To create a full, engaging experience for our readers, however, we must write to delight all five of the senses: sight, sound, smell, touch and taste. Neglect one or several senses and a story becomes flat, one-dimensional and sadly cast aside.
If you’d like to better write to all five senses, here are my three tips:
1. Create a Resource List of Sensory-Rich Words
Spend some time brainstorming a list of descriptive words that you can refer to when needing inspiration. Continually add to your list, expanding your categories as they evolve. Your list could look like this:
Sound Words: drone, buzz, bark, rumble, rustle, gurgle, quiet as midnight
Touch (feeling) Words: spongy, dizzying warmth, gritty, jagged
Romantic Words: bewitching, enchanting, cherished
2. Expand your Vocabulary
Seriously. To make your writing more complex and interesting, we need to know more complex and interesting words.
Make it a point to look up words you don’t recognize. Read other author’s works, writing down words and phrasing that speak to you. Visit sites like this. Make the thesaurus your good friend. Download a “word of the day” app. Buy a “new word a day” daily calendar. Be creative in finding new words and use them daily.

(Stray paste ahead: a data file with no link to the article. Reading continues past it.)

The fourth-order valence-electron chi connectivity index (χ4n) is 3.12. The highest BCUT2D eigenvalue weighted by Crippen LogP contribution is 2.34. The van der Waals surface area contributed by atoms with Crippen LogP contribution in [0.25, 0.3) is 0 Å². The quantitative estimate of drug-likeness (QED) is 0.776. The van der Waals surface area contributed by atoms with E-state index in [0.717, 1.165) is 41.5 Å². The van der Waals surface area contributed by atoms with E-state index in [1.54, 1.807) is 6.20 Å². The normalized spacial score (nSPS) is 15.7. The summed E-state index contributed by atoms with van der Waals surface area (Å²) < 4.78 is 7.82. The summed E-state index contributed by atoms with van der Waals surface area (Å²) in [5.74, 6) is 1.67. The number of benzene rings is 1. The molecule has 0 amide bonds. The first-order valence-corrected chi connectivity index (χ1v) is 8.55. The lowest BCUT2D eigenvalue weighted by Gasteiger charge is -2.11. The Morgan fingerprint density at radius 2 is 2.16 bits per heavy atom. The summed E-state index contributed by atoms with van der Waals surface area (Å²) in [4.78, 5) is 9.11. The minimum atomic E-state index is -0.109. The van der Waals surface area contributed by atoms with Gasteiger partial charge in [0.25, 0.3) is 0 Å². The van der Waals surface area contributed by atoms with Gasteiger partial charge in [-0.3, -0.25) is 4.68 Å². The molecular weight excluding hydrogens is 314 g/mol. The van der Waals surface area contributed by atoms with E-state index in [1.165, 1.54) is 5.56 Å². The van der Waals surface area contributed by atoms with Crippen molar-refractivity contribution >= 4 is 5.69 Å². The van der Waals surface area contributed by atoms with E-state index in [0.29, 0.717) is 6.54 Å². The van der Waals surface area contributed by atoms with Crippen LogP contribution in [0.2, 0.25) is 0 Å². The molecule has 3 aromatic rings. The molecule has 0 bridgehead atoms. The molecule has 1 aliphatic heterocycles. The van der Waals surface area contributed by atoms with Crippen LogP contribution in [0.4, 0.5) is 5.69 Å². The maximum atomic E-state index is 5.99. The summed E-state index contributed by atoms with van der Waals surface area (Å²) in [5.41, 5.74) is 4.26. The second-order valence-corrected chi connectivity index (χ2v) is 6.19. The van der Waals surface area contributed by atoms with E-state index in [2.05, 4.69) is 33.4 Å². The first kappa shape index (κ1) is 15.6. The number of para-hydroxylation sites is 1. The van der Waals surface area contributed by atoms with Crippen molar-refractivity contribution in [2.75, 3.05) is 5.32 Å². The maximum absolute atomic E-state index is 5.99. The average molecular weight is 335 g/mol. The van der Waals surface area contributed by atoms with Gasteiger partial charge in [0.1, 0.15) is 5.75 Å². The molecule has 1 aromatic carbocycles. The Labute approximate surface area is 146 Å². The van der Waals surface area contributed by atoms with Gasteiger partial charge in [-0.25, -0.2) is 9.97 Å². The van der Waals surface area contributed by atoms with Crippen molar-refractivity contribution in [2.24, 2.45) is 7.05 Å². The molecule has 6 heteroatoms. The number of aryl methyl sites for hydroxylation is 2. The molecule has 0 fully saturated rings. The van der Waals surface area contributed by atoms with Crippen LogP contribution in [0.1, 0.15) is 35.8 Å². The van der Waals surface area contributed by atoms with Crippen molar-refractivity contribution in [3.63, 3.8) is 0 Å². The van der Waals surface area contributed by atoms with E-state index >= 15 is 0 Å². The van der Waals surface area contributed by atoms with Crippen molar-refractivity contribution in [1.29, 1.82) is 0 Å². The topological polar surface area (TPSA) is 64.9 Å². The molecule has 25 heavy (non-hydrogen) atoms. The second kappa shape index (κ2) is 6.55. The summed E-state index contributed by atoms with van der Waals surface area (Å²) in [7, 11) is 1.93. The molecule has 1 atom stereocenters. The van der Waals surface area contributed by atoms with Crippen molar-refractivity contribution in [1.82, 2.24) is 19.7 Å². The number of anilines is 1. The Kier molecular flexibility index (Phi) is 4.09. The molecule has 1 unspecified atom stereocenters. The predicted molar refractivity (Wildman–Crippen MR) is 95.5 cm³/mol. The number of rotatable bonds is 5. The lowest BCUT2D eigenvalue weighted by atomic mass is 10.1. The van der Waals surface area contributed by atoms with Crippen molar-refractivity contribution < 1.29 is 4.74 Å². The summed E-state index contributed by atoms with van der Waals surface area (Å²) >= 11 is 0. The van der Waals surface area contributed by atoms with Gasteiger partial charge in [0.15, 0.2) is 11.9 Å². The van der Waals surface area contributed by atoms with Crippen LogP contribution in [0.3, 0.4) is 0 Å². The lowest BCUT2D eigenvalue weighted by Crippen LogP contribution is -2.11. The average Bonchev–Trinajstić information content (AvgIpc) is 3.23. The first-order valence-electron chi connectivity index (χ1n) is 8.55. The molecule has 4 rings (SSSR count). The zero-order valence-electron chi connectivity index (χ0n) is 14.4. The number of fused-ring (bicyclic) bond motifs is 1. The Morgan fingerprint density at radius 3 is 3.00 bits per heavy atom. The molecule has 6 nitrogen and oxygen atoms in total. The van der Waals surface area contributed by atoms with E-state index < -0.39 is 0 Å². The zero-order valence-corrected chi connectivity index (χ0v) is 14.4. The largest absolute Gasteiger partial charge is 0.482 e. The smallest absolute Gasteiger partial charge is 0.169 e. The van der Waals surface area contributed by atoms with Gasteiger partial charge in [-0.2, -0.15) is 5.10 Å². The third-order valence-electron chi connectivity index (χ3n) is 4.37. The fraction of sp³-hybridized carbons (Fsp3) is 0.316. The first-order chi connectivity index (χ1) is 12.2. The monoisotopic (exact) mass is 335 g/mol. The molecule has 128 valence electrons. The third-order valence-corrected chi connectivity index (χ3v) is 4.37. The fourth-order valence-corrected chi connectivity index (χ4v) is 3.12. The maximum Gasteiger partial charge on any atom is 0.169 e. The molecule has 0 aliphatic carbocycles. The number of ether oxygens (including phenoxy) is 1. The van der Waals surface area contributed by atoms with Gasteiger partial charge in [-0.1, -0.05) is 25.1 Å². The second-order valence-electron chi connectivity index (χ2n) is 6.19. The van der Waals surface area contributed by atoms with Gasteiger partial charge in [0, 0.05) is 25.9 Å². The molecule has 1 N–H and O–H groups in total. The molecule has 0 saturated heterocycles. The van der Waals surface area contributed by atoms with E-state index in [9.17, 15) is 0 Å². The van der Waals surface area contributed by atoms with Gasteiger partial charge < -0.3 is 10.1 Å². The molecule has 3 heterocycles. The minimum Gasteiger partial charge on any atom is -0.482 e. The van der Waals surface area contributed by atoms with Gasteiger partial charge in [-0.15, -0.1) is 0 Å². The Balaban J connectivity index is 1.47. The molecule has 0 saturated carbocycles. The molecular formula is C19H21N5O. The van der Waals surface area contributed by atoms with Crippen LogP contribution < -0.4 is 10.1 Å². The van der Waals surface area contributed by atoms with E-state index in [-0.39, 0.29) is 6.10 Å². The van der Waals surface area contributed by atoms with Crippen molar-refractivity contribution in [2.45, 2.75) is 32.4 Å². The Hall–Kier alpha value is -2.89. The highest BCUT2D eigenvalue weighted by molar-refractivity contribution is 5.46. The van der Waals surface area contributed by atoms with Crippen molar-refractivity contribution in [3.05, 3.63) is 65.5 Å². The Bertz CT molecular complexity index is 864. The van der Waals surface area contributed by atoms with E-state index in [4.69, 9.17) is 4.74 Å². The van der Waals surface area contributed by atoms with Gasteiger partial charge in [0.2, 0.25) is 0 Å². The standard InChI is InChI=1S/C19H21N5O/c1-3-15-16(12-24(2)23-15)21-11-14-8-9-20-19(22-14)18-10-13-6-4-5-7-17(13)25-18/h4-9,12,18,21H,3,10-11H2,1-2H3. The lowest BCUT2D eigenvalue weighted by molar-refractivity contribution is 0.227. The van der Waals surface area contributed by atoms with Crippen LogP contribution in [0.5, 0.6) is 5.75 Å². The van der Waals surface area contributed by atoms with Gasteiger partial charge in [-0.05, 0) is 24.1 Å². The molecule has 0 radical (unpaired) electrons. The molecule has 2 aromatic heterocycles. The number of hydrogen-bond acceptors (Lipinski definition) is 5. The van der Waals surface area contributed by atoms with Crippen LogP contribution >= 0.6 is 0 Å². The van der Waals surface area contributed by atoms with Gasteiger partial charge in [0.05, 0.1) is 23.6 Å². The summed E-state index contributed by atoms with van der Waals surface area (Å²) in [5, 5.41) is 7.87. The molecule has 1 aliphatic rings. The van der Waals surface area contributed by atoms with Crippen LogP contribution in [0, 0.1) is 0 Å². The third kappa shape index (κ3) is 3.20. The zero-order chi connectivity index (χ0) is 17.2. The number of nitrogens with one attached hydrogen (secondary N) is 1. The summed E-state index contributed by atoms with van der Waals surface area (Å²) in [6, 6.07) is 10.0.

3. Be More Present to Your Life
We are consistently surrounded by rich sensory experiences—IF we take the time to notice them. The first day of school after a lazy summer. Camping under the midnight sky. The sounds of a Little League ball game. A visit to the one-building department store in rural Wisconsin. The elderly woman inching her way across the street.
Become a keen observer and recorder of the sensory intricacies of life. Make it a habit to jot down your observances in a journal. Quick snippets like “her hair was the color of a butterscotch candy” or “elderly lady bent over like a comma” can jumpstart your creative thinking when you need it.
What tips do you have to write to all five senses?
Using the picture above as your jumping off point (or another imaginary scene of your choosing), choose one or two “senses” through which you wish to engage your reader. Choose one that is usually difficult for or neglected by you.
Write for fifteen minutes, tapping your imagination for descriptive-rich writing that goes beyond the tiresome clichés! (i.e., his eyes were as blue as the sky!) Add your writing to the comments section and encourage others with your feedback.
I'm Marianne Richmond—writer, artist and inspirationalist. My words have touched millions over the past two decades through my children's books and gift products.
Basically I put love into words and help you connect with the people + moments that matter. You can find me on my website, Facebook, and Twitter (@M_Richmond21).